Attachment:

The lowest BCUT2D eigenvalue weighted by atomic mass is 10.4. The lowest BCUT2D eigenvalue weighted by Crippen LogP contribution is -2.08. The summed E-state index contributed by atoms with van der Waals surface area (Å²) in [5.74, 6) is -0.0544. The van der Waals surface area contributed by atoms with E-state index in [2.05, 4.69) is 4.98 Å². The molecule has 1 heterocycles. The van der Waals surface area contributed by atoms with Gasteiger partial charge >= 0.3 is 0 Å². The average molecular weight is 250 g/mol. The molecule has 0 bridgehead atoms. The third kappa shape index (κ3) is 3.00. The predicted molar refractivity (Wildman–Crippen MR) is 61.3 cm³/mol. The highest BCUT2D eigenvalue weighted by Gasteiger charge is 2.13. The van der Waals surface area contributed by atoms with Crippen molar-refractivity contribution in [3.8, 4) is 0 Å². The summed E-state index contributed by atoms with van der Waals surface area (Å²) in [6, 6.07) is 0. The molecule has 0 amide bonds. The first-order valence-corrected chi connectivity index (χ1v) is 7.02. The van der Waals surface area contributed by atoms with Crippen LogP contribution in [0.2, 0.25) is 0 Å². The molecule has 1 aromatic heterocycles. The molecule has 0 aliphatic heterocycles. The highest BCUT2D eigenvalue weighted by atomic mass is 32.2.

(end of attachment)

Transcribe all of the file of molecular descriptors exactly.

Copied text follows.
The lowest BCUT2D eigenvalue weighted by atomic mass is 10.4. The lowest BCUT2D eigenvalue weighted by Crippen LogP contribution is -2.08. The summed E-state index contributed by atoms with van der Waals surface area (Å²) in [5.74, 6) is -0.0544. The van der Waals surface area contributed by atoms with E-state index in [2.05, 4.69) is 4.98 Å². The molecule has 1 heterocycles. The van der Waals surface area contributed by atoms with Gasteiger partial charge >= 0.3 is 0 Å². The average molecular weight is 250 g/mol. The molecule has 0 bridgehead atoms. The third kappa shape index (κ3) is 3.00. The predicted molar refractivity (Wildman–Crippen MR) is 61.3 cm³/mol. The highest BCUT2D eigenvalue weighted by Gasteiger charge is 2.13. The van der Waals surface area contributed by atoms with Crippen molar-refractivity contribution in [3.8, 4) is 0 Å². The summed E-state index contributed by atoms with van der Waals surface area (Å²) in [6, 6.07) is 0. The molecule has 0 amide bonds. The first-order valence-corrected chi connectivity index (χ1v) is 7.02. The van der Waals surface area contributed by atoms with Crippen LogP contribution in [0.2, 0.25) is 0 Å². The molecule has 1 aromatic heterocycles. The molecule has 0 aliphatic heterocycles. The highest BCUT2D eigenvalue weighted by atomic mass is 32.2.